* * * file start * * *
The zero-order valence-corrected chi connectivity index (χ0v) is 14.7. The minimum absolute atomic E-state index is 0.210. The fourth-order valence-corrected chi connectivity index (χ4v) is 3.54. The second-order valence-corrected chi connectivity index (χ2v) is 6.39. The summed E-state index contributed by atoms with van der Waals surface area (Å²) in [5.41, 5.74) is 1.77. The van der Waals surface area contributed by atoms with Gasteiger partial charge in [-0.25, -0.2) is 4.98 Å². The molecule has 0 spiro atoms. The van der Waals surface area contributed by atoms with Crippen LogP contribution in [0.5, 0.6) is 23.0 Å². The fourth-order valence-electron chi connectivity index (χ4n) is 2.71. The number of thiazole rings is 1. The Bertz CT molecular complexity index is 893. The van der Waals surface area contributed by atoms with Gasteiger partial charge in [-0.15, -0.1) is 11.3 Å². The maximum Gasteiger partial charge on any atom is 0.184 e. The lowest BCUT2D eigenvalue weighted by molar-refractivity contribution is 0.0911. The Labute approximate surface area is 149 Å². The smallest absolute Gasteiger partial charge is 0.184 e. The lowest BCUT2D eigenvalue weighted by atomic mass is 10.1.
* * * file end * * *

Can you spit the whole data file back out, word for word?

The zero-order valence-corrected chi connectivity index (χ0v) is 14.7. The minimum absolute atomic E-state index is 0.210. The fourth-order valence-corrected chi connectivity index (χ4v) is 3.54. The second-order valence-corrected chi connectivity index (χ2v) is 6.39. The summed E-state index contributed by atoms with van der Waals surface area (Å²) in [5.41, 5.74) is 1.77. The van der Waals surface area contributed by atoms with Gasteiger partial charge in [-0.25, -0.2) is 4.98 Å². The molecule has 0 spiro atoms. The van der Waals surface area contributed by atoms with Crippen LogP contribution in [0.5, 0.6) is 23.0 Å². The fourth-order valence-electron chi connectivity index (χ4n) is 2.71. The number of thiazole rings is 1. The Bertz CT molecular complexity index is 893. The van der Waals surface area contributed by atoms with Gasteiger partial charge in [-0.15, -0.1) is 11.3 Å². The maximum Gasteiger partial charge on any atom is 0.184 e. The lowest BCUT2D eigenvalue weighted by molar-refractivity contribution is 0.0911. The Labute approximate surface area is 149 Å². The smallest absolute Gasteiger partial charge is 0.184 e. The lowest BCUT2D eigenvalue weighted by atomic mass is 10.1.